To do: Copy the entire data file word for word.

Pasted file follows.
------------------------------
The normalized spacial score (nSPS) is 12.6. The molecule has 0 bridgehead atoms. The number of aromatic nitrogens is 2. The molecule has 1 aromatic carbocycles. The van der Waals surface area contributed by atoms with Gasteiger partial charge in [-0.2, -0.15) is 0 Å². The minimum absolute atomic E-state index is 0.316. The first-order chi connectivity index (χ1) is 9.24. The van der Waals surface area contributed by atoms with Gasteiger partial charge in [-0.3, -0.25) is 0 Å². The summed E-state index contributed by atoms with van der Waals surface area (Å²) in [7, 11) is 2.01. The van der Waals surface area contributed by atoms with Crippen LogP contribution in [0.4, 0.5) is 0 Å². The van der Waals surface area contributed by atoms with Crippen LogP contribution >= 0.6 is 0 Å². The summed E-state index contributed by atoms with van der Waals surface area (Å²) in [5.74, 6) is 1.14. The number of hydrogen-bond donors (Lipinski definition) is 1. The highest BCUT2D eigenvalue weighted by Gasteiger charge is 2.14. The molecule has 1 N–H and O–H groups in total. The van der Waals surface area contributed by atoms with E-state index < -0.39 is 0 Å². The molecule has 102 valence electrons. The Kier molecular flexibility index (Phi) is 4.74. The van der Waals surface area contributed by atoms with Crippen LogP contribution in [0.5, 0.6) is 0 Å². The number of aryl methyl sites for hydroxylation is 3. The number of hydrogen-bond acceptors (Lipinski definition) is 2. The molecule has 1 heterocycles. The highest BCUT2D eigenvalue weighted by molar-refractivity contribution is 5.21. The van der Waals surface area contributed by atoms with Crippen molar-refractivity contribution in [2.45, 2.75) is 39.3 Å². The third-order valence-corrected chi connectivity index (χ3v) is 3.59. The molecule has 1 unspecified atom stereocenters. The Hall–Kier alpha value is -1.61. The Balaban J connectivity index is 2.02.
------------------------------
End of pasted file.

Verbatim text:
The normalized spacial score (nSPS) is 12.6. The molecule has 0 bridgehead atoms. The number of aromatic nitrogens is 2. The molecule has 1 aromatic carbocycles. The van der Waals surface area contributed by atoms with Gasteiger partial charge in [-0.2, -0.15) is 0 Å². The minimum absolute atomic E-state index is 0.316. The first-order chi connectivity index (χ1) is 9.24. The van der Waals surface area contributed by atoms with Gasteiger partial charge in [-0.3, -0.25) is 0 Å². The summed E-state index contributed by atoms with van der Waals surface area (Å²) in [7, 11) is 2.01. The van der Waals surface area contributed by atoms with Crippen LogP contribution in [0.4, 0.5) is 0 Å². The van der Waals surface area contributed by atoms with Crippen LogP contribution >= 0.6 is 0 Å². The summed E-state index contributed by atoms with van der Waals surface area (Å²) in [5.74, 6) is 1.14. The number of hydrogen-bond donors (Lipinski definition) is 1. The highest BCUT2D eigenvalue weighted by Gasteiger charge is 2.14. The molecule has 1 N–H and O–H groups in total. The van der Waals surface area contributed by atoms with E-state index < -0.39 is 0 Å². The molecule has 102 valence electrons. The Kier molecular flexibility index (Phi) is 4.74. The van der Waals surface area contributed by atoms with Crippen LogP contribution in [0.5, 0.6) is 0 Å². The number of aryl methyl sites for hydroxylation is 3. The number of hydrogen-bond acceptors (Lipinski definition) is 2. The molecule has 1 heterocycles. The highest BCUT2D eigenvalue weighted by molar-refractivity contribution is 5.21. The van der Waals surface area contributed by atoms with Crippen molar-refractivity contribution in [2.45, 2.75) is 39.3 Å². The third-order valence-corrected chi connectivity index (χ3v) is 3.59. The molecule has 1 unspecified atom stereocenters. The Hall–Kier alpha value is -1.61. The Balaban J connectivity index is 2.02.